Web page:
About the Author, Lore Rasmussen
Born in Germany, Lore May Rasmussen completed her graduate studies
in education at the University of Illinois where she met her husband, Donald.
Mrs. Rasmussen was Assistant Professor of Elementary Education at Talladega College, Research Associate with the University of Illinois Arithmetic Project, and Visiting Associate Professor of Education at Temple University. She developed the Miquon Math Lab Materials during her eight years as teacher and math specialist at the Miquon School, Miquon, Pennsylvania.
During her life, Mrs. Rasmussen served as math workshop leader and speaker for numerous school districts, universities, and professional organizations. In 1976, she was presented the John Patterson Award for Excellence in Education by the Philadelphia Citizens’ Committee on Public Education for her work as director of the Learning Centers Project of the Philadelphia Public Schools.
“At the base of Lore Rasmussen’s system is the understanding of a child’s mind. ‘In a small child, mathematical intuition is often far more advanced than his language to express it,’ she says. ‘A child can solve a problem far earlier and with greater speed than his flow of words allows.'”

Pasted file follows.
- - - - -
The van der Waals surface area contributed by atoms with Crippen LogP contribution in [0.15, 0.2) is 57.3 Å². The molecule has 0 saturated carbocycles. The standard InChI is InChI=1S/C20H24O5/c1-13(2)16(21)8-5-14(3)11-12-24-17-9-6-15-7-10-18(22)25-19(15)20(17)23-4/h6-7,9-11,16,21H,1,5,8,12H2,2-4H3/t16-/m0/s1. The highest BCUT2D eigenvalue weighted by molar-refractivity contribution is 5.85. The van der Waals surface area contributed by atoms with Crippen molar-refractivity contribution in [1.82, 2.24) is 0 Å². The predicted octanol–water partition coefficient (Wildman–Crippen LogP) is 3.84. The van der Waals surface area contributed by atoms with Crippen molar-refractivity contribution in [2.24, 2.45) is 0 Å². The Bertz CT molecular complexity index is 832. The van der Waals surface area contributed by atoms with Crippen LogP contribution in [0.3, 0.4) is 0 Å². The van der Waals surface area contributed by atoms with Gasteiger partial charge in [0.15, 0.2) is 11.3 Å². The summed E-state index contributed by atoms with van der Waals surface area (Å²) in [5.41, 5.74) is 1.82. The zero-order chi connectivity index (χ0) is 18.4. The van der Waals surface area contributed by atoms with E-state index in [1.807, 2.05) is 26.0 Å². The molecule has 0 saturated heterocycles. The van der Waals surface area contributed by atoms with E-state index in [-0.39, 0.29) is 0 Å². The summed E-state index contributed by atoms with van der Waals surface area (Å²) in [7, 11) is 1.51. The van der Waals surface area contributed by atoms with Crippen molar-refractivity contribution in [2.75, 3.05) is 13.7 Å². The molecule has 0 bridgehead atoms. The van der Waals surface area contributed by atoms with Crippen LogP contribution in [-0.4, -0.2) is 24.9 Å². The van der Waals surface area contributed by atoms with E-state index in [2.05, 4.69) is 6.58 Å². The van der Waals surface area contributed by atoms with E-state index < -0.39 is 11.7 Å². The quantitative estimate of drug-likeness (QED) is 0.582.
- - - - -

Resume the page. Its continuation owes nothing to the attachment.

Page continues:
– From a 1961 Reader’s Digest article by James Stewart-Gordon
Lore May was born in Lampertheim-am-Rhein in 1920, and grew up in German nationalistic schools. Her family was Jewish; after Hitler’s rise to power in 1933 life became difficult with her active opposition to the social injustices of the Nazi Party. To avoid endangering her family, Lore escaped to the United States in 1938. She pursued further education and eventually found herself at the University of Illinois, where she met and married Don Rasmussen — one of her professors — in 1940.
In 1955, the Rasmussens moved to Miquon, PA, where Don began work as principle of Miquon School. Lore wound up as a remedial math teacher. Wishing to change the connotations of being in a “remedial math class,” she went to work finding better ways to teach the children and help them truly understand mathematical concepts. Tactile elements were incorporated, such as folding squares into shapes, and using geometric solids. Eventually, a full math lab was created at Miquon School, where Lore taught in unique ways and allowed exploration of math concepts at children’s will. During one year, her assistant kept a record of all that she did, and this was eventually published as the First-Grade Diary.
The results she was achieving amazed many people. Reader’s Digest produced an article on her work — and it quickly became their most popular article up to that time. She presented at the University of Illinois and the National Council of Teachers of Mathematics (NCTM)… All this without having any formal training in mathematics beyond high school.
In 1963, the Rasmussens left Miquon and began working with schools in downstate Pennsylvania, helping impoverished and struggling students grasp concepts and learning skills. Lore was instrumental in helping establish the Durham Child Development Center in South Philadelphia. In 1976, she was awarded the John B. Patterson Award for Excellence in Education, and in 2003 Talladega College awarded her an honorary doctorate. Lore Rasmussen died on January 23, 2009, at her home in Berkeley, CA.